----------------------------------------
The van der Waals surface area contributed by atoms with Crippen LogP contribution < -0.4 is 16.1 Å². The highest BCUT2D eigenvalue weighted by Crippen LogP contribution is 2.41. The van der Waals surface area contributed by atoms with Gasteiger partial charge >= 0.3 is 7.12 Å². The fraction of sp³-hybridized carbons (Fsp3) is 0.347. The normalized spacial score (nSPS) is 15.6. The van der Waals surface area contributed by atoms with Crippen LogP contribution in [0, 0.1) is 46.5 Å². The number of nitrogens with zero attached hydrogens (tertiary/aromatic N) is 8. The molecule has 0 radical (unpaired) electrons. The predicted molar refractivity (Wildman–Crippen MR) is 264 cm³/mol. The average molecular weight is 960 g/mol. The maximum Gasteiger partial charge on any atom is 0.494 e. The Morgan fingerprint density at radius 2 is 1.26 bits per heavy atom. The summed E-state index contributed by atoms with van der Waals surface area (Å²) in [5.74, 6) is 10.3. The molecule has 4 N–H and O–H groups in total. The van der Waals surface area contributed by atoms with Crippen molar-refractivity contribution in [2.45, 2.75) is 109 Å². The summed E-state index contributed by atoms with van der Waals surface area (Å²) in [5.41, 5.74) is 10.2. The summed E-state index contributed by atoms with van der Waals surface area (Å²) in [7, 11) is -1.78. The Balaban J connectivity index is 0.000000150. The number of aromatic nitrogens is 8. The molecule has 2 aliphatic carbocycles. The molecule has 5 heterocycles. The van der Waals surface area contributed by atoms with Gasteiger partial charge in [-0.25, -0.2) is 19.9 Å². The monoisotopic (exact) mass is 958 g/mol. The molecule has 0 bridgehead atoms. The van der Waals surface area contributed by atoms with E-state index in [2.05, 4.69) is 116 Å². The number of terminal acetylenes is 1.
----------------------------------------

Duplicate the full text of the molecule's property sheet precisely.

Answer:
The van der Waals surface area contributed by atoms with Crippen LogP contribution < -0.4 is 16.1 Å². The highest BCUT2D eigenvalue weighted by Crippen LogP contribution is 2.41. The van der Waals surface area contributed by atoms with Gasteiger partial charge >= 0.3 is 7.12 Å². The fraction of sp³-hybridized carbons (Fsp3) is 0.347. The normalized spacial score (nSPS) is 15.6. The van der Waals surface area contributed by atoms with Crippen LogP contribution in [0, 0.1) is 46.5 Å². The number of nitrogens with zero attached hydrogens (tertiary/aromatic N) is 8. The molecule has 0 radical (unpaired) electrons. The predicted molar refractivity (Wildman–Crippen MR) is 264 cm³/mol. The average molecular weight is 960 g/mol. The maximum Gasteiger partial charge on any atom is 0.494 e. The Morgan fingerprint density at radius 2 is 1.26 bits per heavy atom. The summed E-state index contributed by atoms with van der Waals surface area (Å²) in [5.74, 6) is 10.3. The molecule has 4 N–H and O–H groups in total. The van der Waals surface area contributed by atoms with Crippen molar-refractivity contribution in [2.45, 2.75) is 109 Å². The summed E-state index contributed by atoms with van der Waals surface area (Å²) in [5.41, 5.74) is 10.2. The summed E-state index contributed by atoms with van der Waals surface area (Å²) in [7, 11) is -1.78. The Balaban J connectivity index is 0.000000150. The number of aromatic nitrogens is 8. The molecule has 2 aliphatic carbocycles. The molecule has 5 heterocycles. The van der Waals surface area contributed by atoms with Gasteiger partial charge in [-0.25, -0.2) is 19.9 Å². The monoisotopic (exact) mass is 958 g/mol. The molecule has 0 bridgehead atoms. The van der Waals surface area contributed by atoms with E-state index in [2.05, 4.69) is 116 Å². The number of terminal acetylenes is 1.